The rest of the Big 12 schools are less likely to be dramatically altered.

TCU and Texas Tech have combined to beat Texas once in the past five seasons, with the Horned Frogs’ 20-13 victory in 2012 as the lone triumph. Although both schools are similar to Baylor and Oklahoma State in their ability to turn hidden gems into productive players, they haven’t turned that into consistent on-field success against the Longhorns in a way the other two schools have, although TCU has only played UT twice during that five-year span. The impact on their recruiting will be similar to Oklahoma State and Baylor, but on a lower level as neither school can tout a Big 12 title as proof of their success when trying to land those hidden gems.

Kansas State, Kansas, West Virginia and Iowa State should see their biggest impact on the field, as their brushes with the Longhorns on the recruiting trail are few and far between.

Best WR tandems in Big 12 history

November, 4, 2013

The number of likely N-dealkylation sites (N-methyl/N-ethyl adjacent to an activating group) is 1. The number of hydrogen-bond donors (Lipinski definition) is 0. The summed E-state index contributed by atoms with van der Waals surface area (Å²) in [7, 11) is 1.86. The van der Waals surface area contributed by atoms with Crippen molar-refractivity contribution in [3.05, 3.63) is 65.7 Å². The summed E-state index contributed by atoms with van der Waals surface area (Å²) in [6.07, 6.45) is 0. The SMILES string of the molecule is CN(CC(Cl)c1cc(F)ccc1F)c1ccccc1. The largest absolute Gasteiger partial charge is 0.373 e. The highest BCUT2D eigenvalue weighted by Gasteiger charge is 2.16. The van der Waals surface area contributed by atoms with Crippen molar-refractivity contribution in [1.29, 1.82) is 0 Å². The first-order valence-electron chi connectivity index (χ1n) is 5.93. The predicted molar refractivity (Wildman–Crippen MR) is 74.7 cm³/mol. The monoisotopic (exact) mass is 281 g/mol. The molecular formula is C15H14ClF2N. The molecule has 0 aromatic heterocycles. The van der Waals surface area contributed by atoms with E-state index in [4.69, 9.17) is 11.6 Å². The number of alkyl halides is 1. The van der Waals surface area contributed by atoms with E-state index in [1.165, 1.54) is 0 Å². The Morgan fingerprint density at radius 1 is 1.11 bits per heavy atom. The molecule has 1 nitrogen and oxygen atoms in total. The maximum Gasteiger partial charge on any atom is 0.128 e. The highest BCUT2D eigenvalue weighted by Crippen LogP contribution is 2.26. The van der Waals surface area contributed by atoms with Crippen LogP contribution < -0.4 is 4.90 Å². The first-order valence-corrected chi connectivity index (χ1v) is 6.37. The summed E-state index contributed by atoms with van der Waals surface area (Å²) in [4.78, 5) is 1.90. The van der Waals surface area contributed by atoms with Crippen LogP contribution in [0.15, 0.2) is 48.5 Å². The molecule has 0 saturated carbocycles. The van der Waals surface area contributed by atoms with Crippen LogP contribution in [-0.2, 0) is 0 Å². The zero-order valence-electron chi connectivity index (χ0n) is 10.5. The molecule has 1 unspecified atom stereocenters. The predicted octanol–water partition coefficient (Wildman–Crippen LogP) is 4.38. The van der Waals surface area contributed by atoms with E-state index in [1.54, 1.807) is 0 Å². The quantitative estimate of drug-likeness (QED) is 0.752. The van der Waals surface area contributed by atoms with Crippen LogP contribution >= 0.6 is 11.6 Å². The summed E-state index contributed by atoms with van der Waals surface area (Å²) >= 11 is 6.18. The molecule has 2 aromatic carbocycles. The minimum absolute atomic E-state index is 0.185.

11/04/13
2:30
PM ET
The Big 12 has featured some prolific wide receiver tandems over the years.

Baylor’s Tevin Reese and Antwan Goodley, however, have a chance to top that list.

[+] EnlargeAntwan Goodley, Tevin Reese
Jerome Miron/USA TODAY SportsAntwan Goodley and Tevin Reese rank 1-2 in the Big 12 in receiving yards per game.
This season, Reese is second in the Big 12 with 118 yards receiving a game. He trails only Goodley, who leads the league with an average of 128 yards receiving. They are a big reason why the Bears are on pace to break the FBS records for points (56.0) and yards (624.9) per game that were set by Army in 1944 and Houston in 1989.